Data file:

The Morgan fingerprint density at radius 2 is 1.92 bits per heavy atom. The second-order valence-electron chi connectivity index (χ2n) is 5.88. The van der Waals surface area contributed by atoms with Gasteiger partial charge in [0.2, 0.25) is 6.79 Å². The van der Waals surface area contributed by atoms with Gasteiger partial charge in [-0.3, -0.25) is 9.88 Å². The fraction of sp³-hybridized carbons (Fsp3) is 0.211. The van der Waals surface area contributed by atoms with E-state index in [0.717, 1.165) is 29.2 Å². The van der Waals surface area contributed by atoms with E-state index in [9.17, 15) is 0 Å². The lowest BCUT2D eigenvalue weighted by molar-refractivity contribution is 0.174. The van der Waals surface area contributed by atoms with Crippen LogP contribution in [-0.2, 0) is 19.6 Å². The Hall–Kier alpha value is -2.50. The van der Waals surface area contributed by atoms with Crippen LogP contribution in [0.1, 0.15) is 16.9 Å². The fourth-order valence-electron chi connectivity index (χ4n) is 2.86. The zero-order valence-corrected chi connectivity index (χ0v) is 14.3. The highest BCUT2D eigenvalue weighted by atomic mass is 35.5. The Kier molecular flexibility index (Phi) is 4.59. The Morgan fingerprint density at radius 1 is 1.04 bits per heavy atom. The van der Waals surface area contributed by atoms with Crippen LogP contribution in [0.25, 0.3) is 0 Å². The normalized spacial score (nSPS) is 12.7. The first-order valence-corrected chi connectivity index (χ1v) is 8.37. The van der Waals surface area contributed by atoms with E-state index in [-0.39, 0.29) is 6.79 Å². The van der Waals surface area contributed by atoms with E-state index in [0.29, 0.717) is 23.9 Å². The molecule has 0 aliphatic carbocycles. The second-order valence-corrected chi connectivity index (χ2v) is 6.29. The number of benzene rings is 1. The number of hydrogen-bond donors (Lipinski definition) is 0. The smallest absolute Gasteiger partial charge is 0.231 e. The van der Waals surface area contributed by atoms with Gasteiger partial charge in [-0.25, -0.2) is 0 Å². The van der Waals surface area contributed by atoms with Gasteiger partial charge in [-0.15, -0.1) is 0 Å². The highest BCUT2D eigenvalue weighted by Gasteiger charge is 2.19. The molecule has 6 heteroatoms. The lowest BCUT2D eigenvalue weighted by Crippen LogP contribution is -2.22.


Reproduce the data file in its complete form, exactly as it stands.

The Morgan fingerprint density at radius 2 is 1.92 bits per heavy atom. The second-order valence-electron chi connectivity index (χ2n) is 5.88. The van der Waals surface area contributed by atoms with Gasteiger partial charge in [0.2, 0.25) is 6.79 Å². The van der Waals surface area contributed by atoms with Gasteiger partial charge in [-0.3, -0.25) is 9.88 Å². The fraction of sp³-hybridized carbons (Fsp3) is 0.211. The van der Waals surface area contributed by atoms with E-state index in [0.717, 1.165) is 29.2 Å². The van der Waals surface area contributed by atoms with E-state index in [9.17, 15) is 0 Å². The lowest BCUT2D eigenvalue weighted by molar-refractivity contribution is 0.174. The van der Waals surface area contributed by atoms with Crippen LogP contribution in [-0.2, 0) is 19.6 Å². The Hall–Kier alpha value is -2.50. The van der Waals surface area contributed by atoms with Crippen LogP contribution in [0.1, 0.15) is 16.9 Å². The fourth-order valence-electron chi connectivity index (χ4n) is 2.86. The zero-order valence-corrected chi connectivity index (χ0v) is 14.3. The highest BCUT2D eigenvalue weighted by atomic mass is 35.5. The Kier molecular flexibility index (Phi) is 4.59. The Morgan fingerprint density at radius 1 is 1.04 bits per heavy atom. The van der Waals surface area contributed by atoms with Crippen LogP contribution in [0.25, 0.3) is 0 Å². The normalized spacial score (nSPS) is 12.7. The first-order valence-corrected chi connectivity index (χ1v) is 8.37. The van der Waals surface area contributed by atoms with E-state index in [-0.39, 0.29) is 6.79 Å². The van der Waals surface area contributed by atoms with E-state index in [0.29, 0.717) is 23.9 Å². The molecule has 0 aliphatic carbocycles. The second-order valence-corrected chi connectivity index (χ2v) is 6.29. The number of benzene rings is 1. The number of hydrogen-bond donors (Lipinski definition) is 0. The smallest absolute Gasteiger partial charge is 0.231 e. The van der Waals surface area contributed by atoms with Gasteiger partial charge in [-0.25, -0.2) is 0 Å². The van der Waals surface area contributed by atoms with Gasteiger partial charge in [-0.15, -0.1) is 0 Å². The highest BCUT2D eigenvalue weighted by Gasteiger charge is 2.19. The molecule has 6 heteroatoms. The lowest BCUT2D eigenvalue weighted by Crippen LogP contribution is -2.22.